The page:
A protonophore, also known as a proton translocator, is an ionophore that moves protons across lipid bilayers. This would otherwise not occur as protons cations (H+) have positive charge and hydrophilic properties, making them unable to cross without a channel or transporter in the form of a protonophore. Protonophores are generally aromatic compounds with a negative charge, that are both hydrophobic and capable of distributing the negative charge over a number of atoms by π-orbitals which delocalize a proton's charge when it attaches to the molecule.[1][2] Both the neutral and the charged protonophore can diffuse across the lipid bilayer by passive diffusion and simultaneously facilitate proton transport.[3] Protonophores uncouple oxidative phosphorylation via a decrease in the membrane potential of the inner membrane of mitochondria. They stimulate mitochondria respiration and heat production. Protonophores (uncouplers) are often used in biochemistry research to help explore the bioenergetics of chemiosmotic and other membrane transport processes. It has been reported that the protonophore has antibacterial activity by perturbing bacterial proton motive force.[4]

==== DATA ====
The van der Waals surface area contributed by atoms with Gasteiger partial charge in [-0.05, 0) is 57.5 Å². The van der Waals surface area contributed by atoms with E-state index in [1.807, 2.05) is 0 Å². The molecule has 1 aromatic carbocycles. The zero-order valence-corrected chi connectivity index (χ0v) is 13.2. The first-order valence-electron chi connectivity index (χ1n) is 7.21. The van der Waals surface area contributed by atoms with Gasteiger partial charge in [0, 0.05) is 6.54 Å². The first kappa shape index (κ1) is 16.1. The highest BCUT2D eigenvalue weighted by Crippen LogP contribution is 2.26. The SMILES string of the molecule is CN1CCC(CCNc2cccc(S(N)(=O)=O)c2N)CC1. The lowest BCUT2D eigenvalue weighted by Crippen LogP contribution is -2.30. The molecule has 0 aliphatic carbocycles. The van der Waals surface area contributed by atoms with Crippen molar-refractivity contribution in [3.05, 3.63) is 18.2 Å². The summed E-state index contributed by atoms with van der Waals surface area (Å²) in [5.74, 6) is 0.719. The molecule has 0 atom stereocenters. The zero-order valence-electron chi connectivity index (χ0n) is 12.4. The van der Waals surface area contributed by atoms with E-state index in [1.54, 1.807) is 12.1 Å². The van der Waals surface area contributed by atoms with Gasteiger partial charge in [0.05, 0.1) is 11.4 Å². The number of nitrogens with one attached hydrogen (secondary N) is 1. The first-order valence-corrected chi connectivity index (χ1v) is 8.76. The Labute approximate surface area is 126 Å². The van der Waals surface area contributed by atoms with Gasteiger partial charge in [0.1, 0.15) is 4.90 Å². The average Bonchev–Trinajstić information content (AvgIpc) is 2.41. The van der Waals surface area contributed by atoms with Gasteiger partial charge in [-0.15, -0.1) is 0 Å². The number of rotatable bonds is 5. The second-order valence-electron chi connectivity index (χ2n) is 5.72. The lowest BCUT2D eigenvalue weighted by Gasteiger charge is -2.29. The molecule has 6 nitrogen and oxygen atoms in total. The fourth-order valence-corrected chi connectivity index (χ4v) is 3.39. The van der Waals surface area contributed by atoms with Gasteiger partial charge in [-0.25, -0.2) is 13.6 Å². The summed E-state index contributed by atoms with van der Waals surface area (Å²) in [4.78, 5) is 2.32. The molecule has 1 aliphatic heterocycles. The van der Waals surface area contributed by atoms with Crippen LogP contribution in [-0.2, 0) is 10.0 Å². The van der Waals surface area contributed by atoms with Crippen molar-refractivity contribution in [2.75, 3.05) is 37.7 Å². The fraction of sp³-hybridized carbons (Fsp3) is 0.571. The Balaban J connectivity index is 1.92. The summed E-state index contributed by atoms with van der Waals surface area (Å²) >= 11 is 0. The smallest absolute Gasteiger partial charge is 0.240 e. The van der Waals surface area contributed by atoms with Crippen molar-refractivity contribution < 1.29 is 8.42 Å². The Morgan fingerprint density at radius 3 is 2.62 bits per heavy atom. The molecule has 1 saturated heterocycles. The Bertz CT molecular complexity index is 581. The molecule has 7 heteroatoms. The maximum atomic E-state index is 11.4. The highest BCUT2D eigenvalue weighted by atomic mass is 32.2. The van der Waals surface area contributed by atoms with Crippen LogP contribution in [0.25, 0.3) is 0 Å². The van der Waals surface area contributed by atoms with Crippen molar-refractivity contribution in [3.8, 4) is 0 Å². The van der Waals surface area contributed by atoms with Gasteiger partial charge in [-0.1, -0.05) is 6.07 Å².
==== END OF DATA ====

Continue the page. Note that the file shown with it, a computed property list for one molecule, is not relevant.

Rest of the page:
Representative protonophores include:

Mechanism of action

The facilitated transport of protons across the biological membrane by protonophore is achieved as follows.[5]

  1. The anionic form of the protonophore (P) is adsorbed onto one side (Positive) of the biological membrane.
  2. Protons (H+) from the aqueous solution combine with the anion (P) to produce the neutral form (PH)
  3. PH diffuses across the biological membrane and dissociates into H+ and P on the other side.
  4. This H+ is released from the biological membrane into the other aqueous solution
  5. P returns to the first side of the biological membrane by electrophoresis (its electrostatic attraction to the positive side of the membrane).

See also


  1. (accessed 19th Nov 2008)
  2. Nicholls, David G. & Ferguson, Stuart J. (2002). Bioenergetics 3. London: Academic Press. ISBN 978-0-12-518121-1.
  3. Chopineaux-Courtois V, Reymond F, Bouchard G, Carrupt PA, Testa B, Girault HH (February 1999). "Effects of Charge and Intramolecular Structure on the Lipophilicity of Nitrophenols". J. Am. Chem. Soc. 121 (8): 1743–1747. doi:10.1021/ja9836139.
  4. Tharmalingam N, Jayamani E, Rajamuthiah R, Castillo D, Fuchs BB, Kelso MJ, Mylonakis E (2017). "Activity of a novel protonophore against methicillin-resistant Staphylococcus aureus". Future Med. Chem. 9 (12): 1401–1411. doi:10.4155/fmc-2017-0047. PMC 5941710. PMID 28771026.
  5. Ozaki S, Kano K, Shirai O (August 2008). "Electrochemical elucidation on the mechanism of uncoupling caused by hydrophobic weak acids". Phys Chem Chem Phys. 10 (30): 4449–55. Bibcode:2008PCCP...10.4449O. doi:10.1039/b803458c. PMID 18654685.
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